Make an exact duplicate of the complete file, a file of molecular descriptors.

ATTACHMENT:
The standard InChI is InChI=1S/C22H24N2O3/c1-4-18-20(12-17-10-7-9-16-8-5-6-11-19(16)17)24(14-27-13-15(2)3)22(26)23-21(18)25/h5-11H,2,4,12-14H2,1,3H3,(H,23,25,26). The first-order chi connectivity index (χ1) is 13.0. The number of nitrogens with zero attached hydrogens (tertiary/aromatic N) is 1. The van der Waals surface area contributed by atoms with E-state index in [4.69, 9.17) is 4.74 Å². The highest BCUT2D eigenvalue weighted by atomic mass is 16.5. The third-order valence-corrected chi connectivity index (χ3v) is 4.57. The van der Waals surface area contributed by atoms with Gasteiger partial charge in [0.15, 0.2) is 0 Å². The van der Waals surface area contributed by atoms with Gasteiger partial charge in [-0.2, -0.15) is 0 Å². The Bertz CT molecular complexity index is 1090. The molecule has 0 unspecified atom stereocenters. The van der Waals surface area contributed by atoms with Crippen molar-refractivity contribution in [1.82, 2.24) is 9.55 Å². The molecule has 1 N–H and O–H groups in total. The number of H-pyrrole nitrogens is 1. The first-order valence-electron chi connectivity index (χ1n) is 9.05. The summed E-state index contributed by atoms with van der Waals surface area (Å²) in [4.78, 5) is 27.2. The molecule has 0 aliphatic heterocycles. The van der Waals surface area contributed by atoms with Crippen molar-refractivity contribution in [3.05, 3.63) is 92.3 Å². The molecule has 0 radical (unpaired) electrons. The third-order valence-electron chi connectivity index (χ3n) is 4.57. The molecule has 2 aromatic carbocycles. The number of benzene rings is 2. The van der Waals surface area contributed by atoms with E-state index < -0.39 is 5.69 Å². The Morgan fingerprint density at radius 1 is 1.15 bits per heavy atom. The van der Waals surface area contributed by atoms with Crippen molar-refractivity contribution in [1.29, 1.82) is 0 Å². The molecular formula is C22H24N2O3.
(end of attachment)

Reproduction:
The standard InChI is InChI=1S/C22H24N2O3/c1-4-18-20(12-17-10-7-9-16-8-5-6-11-19(16)17)24(14-27-13-15(2)3)22(26)23-21(18)25/h5-11H,2,4,12-14H2,1,3H3,(H,23,25,26). The first-order chi connectivity index (χ1) is 13.0. The number of nitrogens with zero attached hydrogens (tertiary/aromatic N) is 1. The van der Waals surface area contributed by atoms with E-state index in [4.69, 9.17) is 4.74 Å². The highest BCUT2D eigenvalue weighted by atomic mass is 16.5. The third-order valence-corrected chi connectivity index (χ3v) is 4.57. The van der Waals surface area contributed by atoms with Gasteiger partial charge in [0.15, 0.2) is 0 Å². The van der Waals surface area contributed by atoms with Gasteiger partial charge in [-0.2, -0.15) is 0 Å². The Bertz CT molecular complexity index is 1090. The molecule has 0 unspecified atom stereocenters. The van der Waals surface area contributed by atoms with Crippen molar-refractivity contribution in [1.82, 2.24) is 9.55 Å². The molecule has 1 N–H and O–H groups in total. The number of H-pyrrole nitrogens is 1. The first-order valence-electron chi connectivity index (χ1n) is 9.05. The summed E-state index contributed by atoms with van der Waals surface area (Å²) in [4.78, 5) is 27.2. The molecule has 0 aliphatic heterocycles. The van der Waals surface area contributed by atoms with Crippen molar-refractivity contribution in [3.05, 3.63) is 92.3 Å². The molecule has 0 radical (unpaired) electrons. The third-order valence-electron chi connectivity index (χ3n) is 4.57. The molecule has 2 aromatic carbocycles. The number of benzene rings is 2. The van der Waals surface area contributed by atoms with E-state index < -0.39 is 5.69 Å². The Morgan fingerprint density at radius 1 is 1.15 bits per heavy atom. The van der Waals surface area contributed by atoms with Crippen molar-refractivity contribution in [1.29, 1.82) is 0 Å². The molecular formula is C22H24N2O3.